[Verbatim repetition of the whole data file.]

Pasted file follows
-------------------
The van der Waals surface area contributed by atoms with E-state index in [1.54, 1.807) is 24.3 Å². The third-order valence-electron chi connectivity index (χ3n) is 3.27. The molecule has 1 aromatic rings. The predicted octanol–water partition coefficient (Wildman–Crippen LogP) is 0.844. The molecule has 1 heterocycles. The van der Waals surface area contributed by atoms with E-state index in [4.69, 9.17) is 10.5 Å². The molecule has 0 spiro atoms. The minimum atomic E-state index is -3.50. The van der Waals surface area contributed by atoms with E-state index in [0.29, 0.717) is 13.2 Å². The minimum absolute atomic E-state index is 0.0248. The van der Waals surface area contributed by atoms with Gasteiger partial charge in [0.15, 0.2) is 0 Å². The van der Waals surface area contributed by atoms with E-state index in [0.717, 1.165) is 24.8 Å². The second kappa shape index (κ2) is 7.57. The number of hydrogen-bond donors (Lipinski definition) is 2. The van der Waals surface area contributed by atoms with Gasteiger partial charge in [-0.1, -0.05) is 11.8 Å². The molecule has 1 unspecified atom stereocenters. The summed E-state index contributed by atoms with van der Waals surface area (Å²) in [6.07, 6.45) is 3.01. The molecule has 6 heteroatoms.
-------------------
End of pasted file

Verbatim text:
The van der Waals surface area contributed by atoms with E-state index in [1.54, 1.807) is 24.3 Å². The third-order valence-electron chi connectivity index (χ3n) is 3.27. The molecule has 1 aromatic rings. The predicted octanol–water partition coefficient (Wildman–Crippen LogP) is 0.844. The molecule has 1 heterocycles. The van der Waals surface area contributed by atoms with E-state index in [4.69, 9.17) is 10.5 Å². The molecule has 0 spiro atoms. The minimum atomic E-state index is -3.50. The van der Waals surface area contributed by atoms with E-state index in [0.29, 0.717) is 13.2 Å². The minimum absolute atomic E-state index is 0.0248. The van der Waals surface area contributed by atoms with Gasteiger partial charge in [0.15, 0.2) is 0 Å². The van der Waals surface area contributed by atoms with E-state index in [0.717, 1.165) is 24.8 Å². The second kappa shape index (κ2) is 7.57. The number of hydrogen-bond donors (Lipinski definition) is 2. The van der Waals surface area contributed by atoms with Gasteiger partial charge in [-0.1, -0.05) is 11.8 Å². The molecule has 1 unspecified atom stereocenters. The summed E-state index contributed by atoms with van der Waals surface area (Å²) in [6.07, 6.45) is 3.01. The molecule has 6 heteroatoms.